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Marketing applications For Consumer Learning Behaviour

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Introduction

Marketing Applications For Consumer Learning Behaviour * * * * * * * * * * * * * * * * * * * * * * * * * * * * * * * * * * * * * * * * * * * * * * * * * * * * * * Introduction: It's vital for marketers to understand how consumers learn because most of the strategies they plan are based on how people gather information about products and how they can be taught to desire one product from another. In this report I would like to discuss the concept of Consumer Learning Behaviour and its various theories and how marketers could benefit from it to apply its different applications on the market. Behavioural learning applications: Several marketing tactics concentrate on the association between stimuli and responses. ...read more.

Middle

The order in which marketers should present the Conditioned and Unconditioned Stimulus is very important and can affect the learning process. In general it's the UCS should be presented prior to the CS. Static situations and environments such as magazines are not effective for classical conditioning because marketers cannot control the order of the conditions they will appear in. This technique can be seen in Pepsi's ad, where we can see a bottle of Pepsi paired with the refreshing sound of carbonated beverage being poured over ice. Stimulus generalization: one of the most essential methods to use consumer's positive associations to an existing product to expand the product's line or creating a totally new brand. The following strategies are based on this technique: * Family Brand: a variety of products capitalize on the positive reputation and image of a company name such as Sony or Apple. ...read more.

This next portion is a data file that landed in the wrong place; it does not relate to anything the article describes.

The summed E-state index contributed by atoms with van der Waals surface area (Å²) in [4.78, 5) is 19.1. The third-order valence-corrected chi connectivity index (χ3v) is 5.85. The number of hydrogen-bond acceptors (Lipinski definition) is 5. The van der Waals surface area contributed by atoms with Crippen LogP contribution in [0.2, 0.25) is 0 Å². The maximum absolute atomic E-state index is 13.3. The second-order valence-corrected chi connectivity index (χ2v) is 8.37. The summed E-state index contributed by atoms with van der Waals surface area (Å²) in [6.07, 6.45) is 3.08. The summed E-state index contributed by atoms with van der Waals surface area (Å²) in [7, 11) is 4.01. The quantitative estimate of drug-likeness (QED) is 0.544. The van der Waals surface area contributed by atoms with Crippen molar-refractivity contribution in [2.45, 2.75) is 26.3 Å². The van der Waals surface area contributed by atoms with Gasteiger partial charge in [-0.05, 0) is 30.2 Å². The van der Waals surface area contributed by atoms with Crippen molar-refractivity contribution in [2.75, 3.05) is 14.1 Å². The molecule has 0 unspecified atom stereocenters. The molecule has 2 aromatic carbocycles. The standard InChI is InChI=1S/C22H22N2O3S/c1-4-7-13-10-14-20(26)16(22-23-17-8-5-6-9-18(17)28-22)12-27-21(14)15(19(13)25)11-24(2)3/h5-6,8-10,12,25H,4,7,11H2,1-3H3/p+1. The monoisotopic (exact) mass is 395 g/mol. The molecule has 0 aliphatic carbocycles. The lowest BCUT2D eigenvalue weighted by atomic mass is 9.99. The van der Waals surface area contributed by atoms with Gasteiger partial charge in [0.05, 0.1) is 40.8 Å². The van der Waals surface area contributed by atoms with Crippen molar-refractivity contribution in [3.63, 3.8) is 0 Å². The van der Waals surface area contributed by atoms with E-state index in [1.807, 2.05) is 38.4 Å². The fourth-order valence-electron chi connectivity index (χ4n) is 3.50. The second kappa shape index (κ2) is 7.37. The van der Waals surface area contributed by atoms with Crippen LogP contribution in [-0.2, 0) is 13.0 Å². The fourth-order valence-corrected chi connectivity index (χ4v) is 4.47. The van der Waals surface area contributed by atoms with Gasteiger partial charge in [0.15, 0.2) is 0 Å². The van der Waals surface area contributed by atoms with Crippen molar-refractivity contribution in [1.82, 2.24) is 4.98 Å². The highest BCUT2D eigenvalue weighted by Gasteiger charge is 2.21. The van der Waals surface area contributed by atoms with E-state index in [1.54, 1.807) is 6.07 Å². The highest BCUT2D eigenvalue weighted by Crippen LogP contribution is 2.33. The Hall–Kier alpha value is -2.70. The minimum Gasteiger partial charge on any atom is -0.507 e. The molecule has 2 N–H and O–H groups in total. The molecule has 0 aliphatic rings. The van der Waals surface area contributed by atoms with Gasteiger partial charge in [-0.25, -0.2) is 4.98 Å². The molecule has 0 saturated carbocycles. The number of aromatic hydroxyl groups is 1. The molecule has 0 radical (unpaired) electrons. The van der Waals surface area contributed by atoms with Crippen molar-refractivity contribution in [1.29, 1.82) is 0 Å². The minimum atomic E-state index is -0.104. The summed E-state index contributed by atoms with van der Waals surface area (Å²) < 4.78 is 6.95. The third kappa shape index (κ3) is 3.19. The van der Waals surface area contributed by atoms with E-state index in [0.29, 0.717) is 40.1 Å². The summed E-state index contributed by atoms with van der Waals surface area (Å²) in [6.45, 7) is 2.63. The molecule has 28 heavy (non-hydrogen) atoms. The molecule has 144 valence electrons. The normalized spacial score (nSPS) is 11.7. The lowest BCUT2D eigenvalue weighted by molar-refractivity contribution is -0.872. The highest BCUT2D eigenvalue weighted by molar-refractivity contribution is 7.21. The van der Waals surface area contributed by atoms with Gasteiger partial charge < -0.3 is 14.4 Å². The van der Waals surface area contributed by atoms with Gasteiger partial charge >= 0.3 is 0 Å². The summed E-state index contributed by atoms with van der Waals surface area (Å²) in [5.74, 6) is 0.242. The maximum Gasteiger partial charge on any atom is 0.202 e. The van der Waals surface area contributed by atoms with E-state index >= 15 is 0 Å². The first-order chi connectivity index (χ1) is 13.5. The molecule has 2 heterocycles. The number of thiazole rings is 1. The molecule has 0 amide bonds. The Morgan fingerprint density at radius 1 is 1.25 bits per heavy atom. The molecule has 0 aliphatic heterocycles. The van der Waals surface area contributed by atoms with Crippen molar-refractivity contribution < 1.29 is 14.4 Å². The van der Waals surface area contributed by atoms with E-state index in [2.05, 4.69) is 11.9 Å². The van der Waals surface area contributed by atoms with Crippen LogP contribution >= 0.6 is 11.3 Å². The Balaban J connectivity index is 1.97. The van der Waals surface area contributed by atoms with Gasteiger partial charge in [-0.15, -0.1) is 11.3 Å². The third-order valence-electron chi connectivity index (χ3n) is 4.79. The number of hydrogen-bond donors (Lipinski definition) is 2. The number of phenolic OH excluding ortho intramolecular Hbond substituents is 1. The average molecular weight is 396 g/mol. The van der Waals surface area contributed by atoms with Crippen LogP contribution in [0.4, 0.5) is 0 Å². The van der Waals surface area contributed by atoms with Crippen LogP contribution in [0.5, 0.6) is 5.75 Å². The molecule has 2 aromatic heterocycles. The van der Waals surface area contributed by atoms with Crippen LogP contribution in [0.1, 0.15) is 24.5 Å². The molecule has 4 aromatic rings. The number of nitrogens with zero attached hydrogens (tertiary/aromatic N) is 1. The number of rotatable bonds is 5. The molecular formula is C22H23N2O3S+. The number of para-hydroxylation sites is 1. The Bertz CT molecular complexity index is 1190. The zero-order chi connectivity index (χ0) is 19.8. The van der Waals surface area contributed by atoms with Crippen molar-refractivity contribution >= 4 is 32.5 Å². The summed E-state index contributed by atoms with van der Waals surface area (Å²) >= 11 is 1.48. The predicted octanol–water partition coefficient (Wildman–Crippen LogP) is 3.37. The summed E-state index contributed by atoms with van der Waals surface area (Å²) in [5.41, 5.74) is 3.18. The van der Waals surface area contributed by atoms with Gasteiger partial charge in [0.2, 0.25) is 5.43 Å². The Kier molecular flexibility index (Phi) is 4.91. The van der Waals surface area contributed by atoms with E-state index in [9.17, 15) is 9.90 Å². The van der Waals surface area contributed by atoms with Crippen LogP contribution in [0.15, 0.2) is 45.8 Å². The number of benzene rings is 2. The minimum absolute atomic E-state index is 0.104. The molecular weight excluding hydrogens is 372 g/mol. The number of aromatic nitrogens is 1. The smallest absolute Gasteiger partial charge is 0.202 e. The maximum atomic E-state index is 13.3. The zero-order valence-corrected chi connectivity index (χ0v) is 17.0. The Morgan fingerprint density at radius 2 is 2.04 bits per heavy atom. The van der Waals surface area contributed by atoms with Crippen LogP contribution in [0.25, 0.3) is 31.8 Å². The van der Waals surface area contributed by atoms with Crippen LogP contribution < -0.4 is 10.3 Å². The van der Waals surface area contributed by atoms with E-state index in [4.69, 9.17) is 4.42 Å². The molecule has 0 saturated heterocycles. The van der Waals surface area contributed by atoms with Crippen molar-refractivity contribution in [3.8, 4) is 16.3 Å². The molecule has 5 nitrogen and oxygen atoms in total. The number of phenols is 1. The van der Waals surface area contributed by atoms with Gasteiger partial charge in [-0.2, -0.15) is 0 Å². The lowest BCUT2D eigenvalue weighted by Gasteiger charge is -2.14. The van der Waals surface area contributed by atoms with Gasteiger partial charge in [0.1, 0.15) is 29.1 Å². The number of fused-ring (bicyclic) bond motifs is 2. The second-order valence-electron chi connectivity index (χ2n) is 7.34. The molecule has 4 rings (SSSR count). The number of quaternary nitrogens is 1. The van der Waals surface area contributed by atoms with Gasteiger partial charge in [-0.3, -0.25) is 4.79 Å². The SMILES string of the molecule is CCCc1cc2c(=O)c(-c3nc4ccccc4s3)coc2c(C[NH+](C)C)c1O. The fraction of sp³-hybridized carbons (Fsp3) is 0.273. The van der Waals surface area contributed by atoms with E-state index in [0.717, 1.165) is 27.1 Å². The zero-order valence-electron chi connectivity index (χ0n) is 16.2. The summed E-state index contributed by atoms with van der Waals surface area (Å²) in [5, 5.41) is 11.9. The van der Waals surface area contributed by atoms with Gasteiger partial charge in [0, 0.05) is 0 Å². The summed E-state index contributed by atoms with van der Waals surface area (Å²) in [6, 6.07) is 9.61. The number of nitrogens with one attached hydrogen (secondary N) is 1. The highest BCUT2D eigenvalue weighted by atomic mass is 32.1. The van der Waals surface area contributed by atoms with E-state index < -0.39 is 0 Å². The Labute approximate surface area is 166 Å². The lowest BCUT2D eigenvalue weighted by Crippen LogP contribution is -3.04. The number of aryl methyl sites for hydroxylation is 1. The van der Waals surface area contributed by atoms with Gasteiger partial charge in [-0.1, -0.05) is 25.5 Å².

Conclusion

There are different ways for reinforcing consumers varies from a simple thank you letter to a generous refund and follow-up calls. Another popular technique is frequency marketing which reinforces regular buyers by awarding them with prizes that value according to their purchases. Airline companies were the leaders in this kind strategy when they introduced the Frequent-Flyer Programmes in the early 1980s. Most of the supermarkets these days such as Sainsbury's use the same scheme to gain customers' loyalty by issuing them loyalty cards. Cognitive learning: Marketers do not have to directly reinforce people (by rewarding or punishing them for their purchase). Instead, they can illustrate what happens to desirable models who use or do not use their products and know that consumers will be motivated to imitate these actions later. Using a celebrity's image (David Beckham for example) is one way of using this method in marketing, by showing them using the company's product will trigger the action needed from consumers to respond. ...read more.

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